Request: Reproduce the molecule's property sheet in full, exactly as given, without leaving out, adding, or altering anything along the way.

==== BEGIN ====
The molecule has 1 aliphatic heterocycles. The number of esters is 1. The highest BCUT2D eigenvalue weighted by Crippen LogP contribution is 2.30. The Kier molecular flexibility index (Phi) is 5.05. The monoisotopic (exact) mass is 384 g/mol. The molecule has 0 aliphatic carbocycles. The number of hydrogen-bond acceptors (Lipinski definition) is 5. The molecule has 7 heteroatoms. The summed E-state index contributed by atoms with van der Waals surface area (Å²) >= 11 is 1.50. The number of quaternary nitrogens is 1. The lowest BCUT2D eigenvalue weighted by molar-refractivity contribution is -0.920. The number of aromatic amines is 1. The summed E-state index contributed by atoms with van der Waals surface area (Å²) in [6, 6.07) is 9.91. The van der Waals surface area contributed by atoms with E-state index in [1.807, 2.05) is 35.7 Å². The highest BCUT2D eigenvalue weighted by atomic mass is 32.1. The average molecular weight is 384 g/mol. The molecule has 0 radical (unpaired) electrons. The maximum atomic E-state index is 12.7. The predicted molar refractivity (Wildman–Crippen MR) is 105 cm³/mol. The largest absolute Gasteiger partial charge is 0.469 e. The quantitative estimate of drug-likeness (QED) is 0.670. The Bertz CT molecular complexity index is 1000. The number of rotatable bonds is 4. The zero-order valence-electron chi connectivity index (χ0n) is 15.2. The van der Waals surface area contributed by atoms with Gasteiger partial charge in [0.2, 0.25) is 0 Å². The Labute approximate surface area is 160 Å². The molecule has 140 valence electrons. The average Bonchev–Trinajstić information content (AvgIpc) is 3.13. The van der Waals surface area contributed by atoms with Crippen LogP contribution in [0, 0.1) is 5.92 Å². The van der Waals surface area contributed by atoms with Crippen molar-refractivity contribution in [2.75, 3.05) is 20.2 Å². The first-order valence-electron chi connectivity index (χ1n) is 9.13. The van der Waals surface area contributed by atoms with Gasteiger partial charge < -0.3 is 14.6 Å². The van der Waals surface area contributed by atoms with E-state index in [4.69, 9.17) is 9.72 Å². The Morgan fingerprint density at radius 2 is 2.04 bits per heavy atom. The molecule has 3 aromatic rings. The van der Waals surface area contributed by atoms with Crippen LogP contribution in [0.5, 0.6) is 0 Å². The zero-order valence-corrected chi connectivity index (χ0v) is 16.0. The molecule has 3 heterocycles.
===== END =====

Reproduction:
The molecule has 1 aliphatic heterocycles. The number of esters is 1. The highest BCUT2D eigenvalue weighted by Crippen LogP contribution is 2.30. The Kier molecular flexibility index (Phi) is 5.05. The monoisotopic (exact) mass is 384 g/mol. The molecule has 0 aliphatic carbocycles. The number of hydrogen-bond acceptors (Lipinski definition) is 5. The molecule has 7 heteroatoms. The summed E-state index contributed by atoms with van der Waals surface area (Å²) >= 11 is 1.50. The number of quaternary nitrogens is 1. The lowest BCUT2D eigenvalue weighted by molar-refractivity contribution is -0.920. The number of aromatic amines is 1. The summed E-state index contributed by atoms with van der Waals surface area (Å²) in [6, 6.07) is 9.91. The van der Waals surface area contributed by atoms with E-state index in [1.807, 2.05) is 35.7 Å². The highest BCUT2D eigenvalue weighted by atomic mass is 32.1. The average molecular weight is 384 g/mol. The molecule has 0 radical (unpaired) electrons. The maximum atomic E-state index is 12.7. The predicted molar refractivity (Wildman–Crippen MR) is 105 cm³/mol. The largest absolute Gasteiger partial charge is 0.469 e. The quantitative estimate of drug-likeness (QED) is 0.670. The Bertz CT molecular complexity index is 1000. The number of rotatable bonds is 4. The zero-order valence-electron chi connectivity index (χ0n) is 15.2. The van der Waals surface area contributed by atoms with Gasteiger partial charge in [0.2, 0.25) is 0 Å². The Labute approximate surface area is 160 Å². The molecule has 140 valence electrons. The average Bonchev–Trinajstić information content (AvgIpc) is 3.13. The van der Waals surface area contributed by atoms with Crippen LogP contribution in [0, 0.1) is 5.92 Å². The van der Waals surface area contributed by atoms with Crippen molar-refractivity contribution in [2.75, 3.05) is 20.2 Å². The first-order valence-electron chi connectivity index (χ1n) is 9.13. The van der Waals surface area contributed by atoms with Gasteiger partial charge < -0.3 is 14.6 Å². The van der Waals surface area contributed by atoms with E-state index in [4.69, 9.17) is 9.72 Å². The Morgan fingerprint density at radius 2 is 2.04 bits per heavy atom. The molecule has 3 aromatic rings. The van der Waals surface area contributed by atoms with Crippen LogP contribution in [0.5, 0.6) is 0 Å². The zero-order valence-corrected chi connectivity index (χ0v) is 16.0. The molecule has 3 heterocycles.